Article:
Lily Allen follows her own rules at intimate Fonda Theatre gig

Lily Allen Fonda Theatre 2018 mainbar

Lily Allen is a different type of pop star. She’s had a pretty public tabloid life in the UK that’s occasionally trickled over to the US, even before a time when the internet was streaming constant information as steadily into our pockets. Because of this, or perhaps despite it, she remains brutally honest and unabashedly herself. Upon taking the stage for an incredibly intimate performance at the Fonda Theatre in Hollywood, Allen set a pretty candid tone from the start.

Opening for Allen was British hip hop artist and producer S-X, making his Los Angeles debut with only a microphone and Mac laptop. Almost immediately, the theatre was awash in trippy beats, strong bass, and unexpectedly emotional lyrics. S-X sang along to deep tracks that sound like they belong in a dance club, but actually might fit better blasting in someone’s bedroom after they’ve gone through a breakup. Much like the night’s headliner, he brought vulnerability to the forefront without sacrificing anyone’s desire to dance.

Then it was time for Lily Allen. Dressed in a sparkling green gown that reached the floor and a jacket colored a soft, millennial pink, Allen instantly reminded the audience how and why she was able to catapult to pop star success just over 12 years ago. From the beginning, Allen has been unapologetic, brash, and fun – and it’s clear little has changed since then. After performing her megahit “LDN,” she thanks the crowd for coming out to hear her “new record, which was released this June and dreadfully undersold.” She’s talking about No Shame, of course – a record that she modestly forgets to mention got her a Mercury Prize nomination this year and is probably her most honest work to date.

If the adoring crowd’s frequent cheers from both the packed floor and the back balcony stand for anything, Allen has followers willing to do just about anything for her. After finishing the final note of “Smile” – the 2006 hit that cemented her success and inspired romantic revenge plots everywhere – Allen reflects on how the track was the first song she ever wrote just before getting pelted with a large purple bra from the audience. She giggles, picks up the bra, and says, “This is the first time this has ever happened to me!” You instantly believe her. You want to be her friend. She’s vulnerable and sweet-sounding, but never lets go of that slight edge dancing its way through her biting lyrics and sincere delivery.

So much of the evening can be summed up in the chorus of No Shame’s opening track, “Come On Then,” which makes an appearance early on in the set. Underneath technicolor lighting that’s making her bright green eyeliner pop in the darkness, Allen sings, “Yeah, I’m a bad mother / I’m a bad wife / You saw it on the socials / You read it online / If you go on record saying that you know me / Then why am I so lonely? / ‘Cos nobody fuckin’ phones me.” The pop singer is laying it all out on the table in the intimate space, and she’s never seemed more relatable than that moment. Later in the set, she admits that she missed a cue in the previous song because “having a kid changes your brain,” and “no one can get mad at her.” From the crowd, her seeming mistakes are imperceptible and I begin to realize how refreshing her candor has become to everyone. Hundreds of faces in the crowd glow in her stage lights, only looking thrilled and taking note of every time her green sparkly dress catches the light just so.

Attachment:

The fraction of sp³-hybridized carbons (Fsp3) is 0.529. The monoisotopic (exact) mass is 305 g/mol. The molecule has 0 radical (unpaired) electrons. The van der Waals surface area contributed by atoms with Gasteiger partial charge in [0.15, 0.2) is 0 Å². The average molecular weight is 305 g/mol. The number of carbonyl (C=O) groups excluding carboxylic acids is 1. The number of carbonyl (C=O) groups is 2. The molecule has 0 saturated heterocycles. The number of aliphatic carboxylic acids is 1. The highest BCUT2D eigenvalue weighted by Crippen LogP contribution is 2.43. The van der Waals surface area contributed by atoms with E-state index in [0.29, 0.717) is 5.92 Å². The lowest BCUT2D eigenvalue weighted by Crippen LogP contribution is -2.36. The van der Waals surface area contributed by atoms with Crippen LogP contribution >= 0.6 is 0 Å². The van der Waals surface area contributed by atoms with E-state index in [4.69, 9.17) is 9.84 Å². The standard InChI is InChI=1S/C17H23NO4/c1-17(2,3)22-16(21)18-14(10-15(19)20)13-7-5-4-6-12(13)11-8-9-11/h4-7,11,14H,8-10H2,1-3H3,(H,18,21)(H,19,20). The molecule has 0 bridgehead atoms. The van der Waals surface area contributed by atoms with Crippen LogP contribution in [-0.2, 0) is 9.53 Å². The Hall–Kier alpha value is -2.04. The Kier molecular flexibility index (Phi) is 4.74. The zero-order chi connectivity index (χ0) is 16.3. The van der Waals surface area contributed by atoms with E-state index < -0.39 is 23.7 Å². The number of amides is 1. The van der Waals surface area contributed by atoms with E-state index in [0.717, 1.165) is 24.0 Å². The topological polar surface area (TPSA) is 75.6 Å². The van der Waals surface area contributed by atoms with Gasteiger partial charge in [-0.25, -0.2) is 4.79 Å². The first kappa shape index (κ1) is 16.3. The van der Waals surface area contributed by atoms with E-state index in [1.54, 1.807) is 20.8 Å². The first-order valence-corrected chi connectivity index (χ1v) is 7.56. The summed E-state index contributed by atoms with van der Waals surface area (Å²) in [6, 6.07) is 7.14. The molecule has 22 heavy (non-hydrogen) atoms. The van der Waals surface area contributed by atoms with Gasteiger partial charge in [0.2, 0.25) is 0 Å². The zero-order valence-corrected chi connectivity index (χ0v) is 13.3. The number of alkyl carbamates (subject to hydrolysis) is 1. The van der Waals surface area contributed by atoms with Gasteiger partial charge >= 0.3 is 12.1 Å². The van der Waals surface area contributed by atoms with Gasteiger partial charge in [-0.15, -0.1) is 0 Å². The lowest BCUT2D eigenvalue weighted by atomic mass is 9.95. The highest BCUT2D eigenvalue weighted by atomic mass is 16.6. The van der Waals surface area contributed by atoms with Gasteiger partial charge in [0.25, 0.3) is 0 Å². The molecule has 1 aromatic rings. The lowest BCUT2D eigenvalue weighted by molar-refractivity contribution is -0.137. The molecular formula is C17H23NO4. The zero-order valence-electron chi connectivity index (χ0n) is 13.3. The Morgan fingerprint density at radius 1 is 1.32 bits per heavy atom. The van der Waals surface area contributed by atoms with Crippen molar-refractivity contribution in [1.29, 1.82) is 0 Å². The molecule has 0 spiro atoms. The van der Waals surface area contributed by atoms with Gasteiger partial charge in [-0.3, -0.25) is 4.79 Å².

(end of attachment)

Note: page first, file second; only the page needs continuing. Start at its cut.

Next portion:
Despite the self-deprecating comments, it’s clear that Allen’s future in music is hardly in dire straights. At one point, she introduces a brand new track called “Party Line,” and notes that she wrote it only three weeks ago. Before it ends, half the crowd is somehow already singing along and raising their arms in celebration of its danceable bass and piano-heavy chorus. Even from the back of the theatre, I can see Lily smiling from ear to ear in response to their reaction.

By the time Allen walks out for her well deserved encore, you’re reminded that — sure, after a decade of pop songs, four albums, and endless tabloid drama, things haven’t always worked out exactly as the pop star probably envisioned for herself. But she has true, loving fans here. Lily’s on the verge of something these days, and it’s definitely not a breakdown. ‘Cause she’s doing it her way. And we’re just along for the ride.

Words and photos by Kat Manos (Instagram)